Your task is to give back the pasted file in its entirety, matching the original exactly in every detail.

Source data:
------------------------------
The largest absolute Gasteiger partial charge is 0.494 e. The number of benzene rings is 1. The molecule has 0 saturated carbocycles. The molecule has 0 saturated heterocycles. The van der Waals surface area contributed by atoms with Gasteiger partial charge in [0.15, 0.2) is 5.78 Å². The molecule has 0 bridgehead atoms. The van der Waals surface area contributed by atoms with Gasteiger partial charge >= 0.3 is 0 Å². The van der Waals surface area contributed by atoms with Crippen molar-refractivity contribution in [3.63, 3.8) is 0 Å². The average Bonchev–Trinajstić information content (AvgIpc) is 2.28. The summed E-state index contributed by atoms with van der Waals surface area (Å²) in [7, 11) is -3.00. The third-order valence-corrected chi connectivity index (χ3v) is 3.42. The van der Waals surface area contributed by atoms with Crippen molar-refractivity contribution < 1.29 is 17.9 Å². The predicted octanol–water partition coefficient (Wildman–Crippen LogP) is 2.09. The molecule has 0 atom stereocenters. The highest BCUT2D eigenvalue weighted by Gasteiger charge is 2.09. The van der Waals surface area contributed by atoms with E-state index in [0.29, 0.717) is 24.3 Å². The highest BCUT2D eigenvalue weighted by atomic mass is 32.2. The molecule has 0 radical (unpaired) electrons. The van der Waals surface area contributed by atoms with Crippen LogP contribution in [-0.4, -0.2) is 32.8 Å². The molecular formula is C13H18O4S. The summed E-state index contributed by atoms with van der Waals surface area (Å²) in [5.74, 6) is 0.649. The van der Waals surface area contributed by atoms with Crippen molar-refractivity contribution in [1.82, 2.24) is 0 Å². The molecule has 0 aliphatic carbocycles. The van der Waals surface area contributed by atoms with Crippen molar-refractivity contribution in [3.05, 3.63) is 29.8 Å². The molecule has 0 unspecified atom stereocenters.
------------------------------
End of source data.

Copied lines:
The largest absolute Gasteiger partial charge is 0.494 e. The number of benzene rings is 1. The molecule has 0 saturated carbocycles. The molecule has 0 saturated heterocycles. The van der Waals surface area contributed by atoms with Gasteiger partial charge in [0.15, 0.2) is 5.78 Å². The molecule has 0 bridgehead atoms. The van der Waals surface area contributed by atoms with Gasteiger partial charge >= 0.3 is 0 Å². The van der Waals surface area contributed by atoms with Crippen molar-refractivity contribution in [3.63, 3.8) is 0 Å². The average Bonchev–Trinajstić information content (AvgIpc) is 2.28. The summed E-state index contributed by atoms with van der Waals surface area (Å²) in [7, 11) is -3.00. The third-order valence-corrected chi connectivity index (χ3v) is 3.42. The van der Waals surface area contributed by atoms with Crippen molar-refractivity contribution < 1.29 is 17.9 Å². The predicted octanol–water partition coefficient (Wildman–Crippen LogP) is 2.09. The molecule has 0 atom stereocenters. The highest BCUT2D eigenvalue weighted by Gasteiger charge is 2.09. The van der Waals surface area contributed by atoms with E-state index in [0.29, 0.717) is 24.3 Å². The highest BCUT2D eigenvalue weighted by atomic mass is 32.2. The molecule has 0 radical (unpaired) electrons. The van der Waals surface area contributed by atoms with Crippen LogP contribution in [-0.4, -0.2) is 32.8 Å². The molecular formula is C13H18O4S. The summed E-state index contributed by atoms with van der Waals surface area (Å²) in [5.74, 6) is 0.649. The van der Waals surface area contributed by atoms with Crippen molar-refractivity contribution in [1.82, 2.24) is 0 Å². The molecule has 0 aliphatic carbocycles. The van der Waals surface area contributed by atoms with Crippen molar-refractivity contribution in [3.05, 3.63) is 29.8 Å². The molecule has 0 unspecified atom stereocenters.